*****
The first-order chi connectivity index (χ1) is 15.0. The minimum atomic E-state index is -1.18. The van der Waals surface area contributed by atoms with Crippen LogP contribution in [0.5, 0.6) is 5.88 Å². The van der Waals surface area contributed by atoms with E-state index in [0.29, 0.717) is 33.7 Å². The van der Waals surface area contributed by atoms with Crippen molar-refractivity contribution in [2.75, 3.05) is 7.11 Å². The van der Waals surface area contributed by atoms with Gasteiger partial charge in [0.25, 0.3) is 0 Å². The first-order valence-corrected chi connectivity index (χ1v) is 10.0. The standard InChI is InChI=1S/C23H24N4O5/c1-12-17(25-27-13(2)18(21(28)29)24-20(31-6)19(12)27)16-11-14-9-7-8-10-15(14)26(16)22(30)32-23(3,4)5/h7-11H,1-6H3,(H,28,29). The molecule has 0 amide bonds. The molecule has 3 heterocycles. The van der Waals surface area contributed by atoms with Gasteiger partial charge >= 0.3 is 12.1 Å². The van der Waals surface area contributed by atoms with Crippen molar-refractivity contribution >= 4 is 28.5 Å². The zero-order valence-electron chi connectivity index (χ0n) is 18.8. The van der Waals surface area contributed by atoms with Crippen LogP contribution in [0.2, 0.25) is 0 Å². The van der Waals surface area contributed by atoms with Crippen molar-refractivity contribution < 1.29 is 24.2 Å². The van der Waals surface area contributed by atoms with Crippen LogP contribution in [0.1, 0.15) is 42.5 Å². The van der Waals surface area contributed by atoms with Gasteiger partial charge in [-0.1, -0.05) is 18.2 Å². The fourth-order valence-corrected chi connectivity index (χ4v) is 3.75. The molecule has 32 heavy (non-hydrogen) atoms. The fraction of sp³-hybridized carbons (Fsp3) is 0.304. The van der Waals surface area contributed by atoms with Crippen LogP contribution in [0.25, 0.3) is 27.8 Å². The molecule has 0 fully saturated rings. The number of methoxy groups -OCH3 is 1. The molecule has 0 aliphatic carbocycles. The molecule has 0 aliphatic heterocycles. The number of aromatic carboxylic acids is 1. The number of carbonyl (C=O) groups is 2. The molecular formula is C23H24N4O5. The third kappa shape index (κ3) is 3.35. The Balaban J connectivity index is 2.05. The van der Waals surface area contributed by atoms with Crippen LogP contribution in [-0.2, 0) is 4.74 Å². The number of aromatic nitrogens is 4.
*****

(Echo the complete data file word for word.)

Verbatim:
The first-order chi connectivity index (χ1) is 15.0. The minimum atomic E-state index is -1.18. The van der Waals surface area contributed by atoms with Crippen LogP contribution in [0.5, 0.6) is 5.88 Å². The van der Waals surface area contributed by atoms with E-state index in [0.29, 0.717) is 33.7 Å². The van der Waals surface area contributed by atoms with Crippen molar-refractivity contribution in [2.75, 3.05) is 7.11 Å². The van der Waals surface area contributed by atoms with Gasteiger partial charge in [0.25, 0.3) is 0 Å². The first-order valence-corrected chi connectivity index (χ1v) is 10.0. The standard InChI is InChI=1S/C23H24N4O5/c1-12-17(25-27-13(2)18(21(28)29)24-20(31-6)19(12)27)16-11-14-9-7-8-10-15(14)26(16)22(30)32-23(3,4)5/h7-11H,1-6H3,(H,28,29). The molecule has 0 amide bonds. The molecule has 3 heterocycles. The van der Waals surface area contributed by atoms with Gasteiger partial charge >= 0.3 is 12.1 Å². The van der Waals surface area contributed by atoms with Crippen molar-refractivity contribution >= 4 is 28.5 Å². The zero-order valence-electron chi connectivity index (χ0n) is 18.8. The van der Waals surface area contributed by atoms with Crippen LogP contribution in [0.2, 0.25) is 0 Å². The van der Waals surface area contributed by atoms with Crippen molar-refractivity contribution < 1.29 is 24.2 Å². The van der Waals surface area contributed by atoms with Crippen LogP contribution in [0.1, 0.15) is 42.5 Å². The van der Waals surface area contributed by atoms with Gasteiger partial charge in [-0.1, -0.05) is 18.2 Å². The fourth-order valence-corrected chi connectivity index (χ4v) is 3.75. The molecule has 32 heavy (non-hydrogen) atoms. The fraction of sp³-hybridized carbons (Fsp3) is 0.304. The van der Waals surface area contributed by atoms with Crippen LogP contribution in [0.25, 0.3) is 27.8 Å². The molecule has 0 fully saturated rings. The number of methoxy groups -OCH3 is 1. The molecule has 0 aliphatic carbocycles. The molecule has 0 aliphatic heterocycles. The number of aromatic carboxylic acids is 1. The number of carbonyl (C=O) groups is 2. The molecular formula is C23H24N4O5. The third kappa shape index (κ3) is 3.35. The Balaban J connectivity index is 2.05. The van der Waals surface area contributed by atoms with Crippen LogP contribution in [-0.2, 0) is 4.74 Å². The number of aromatic nitrogens is 4.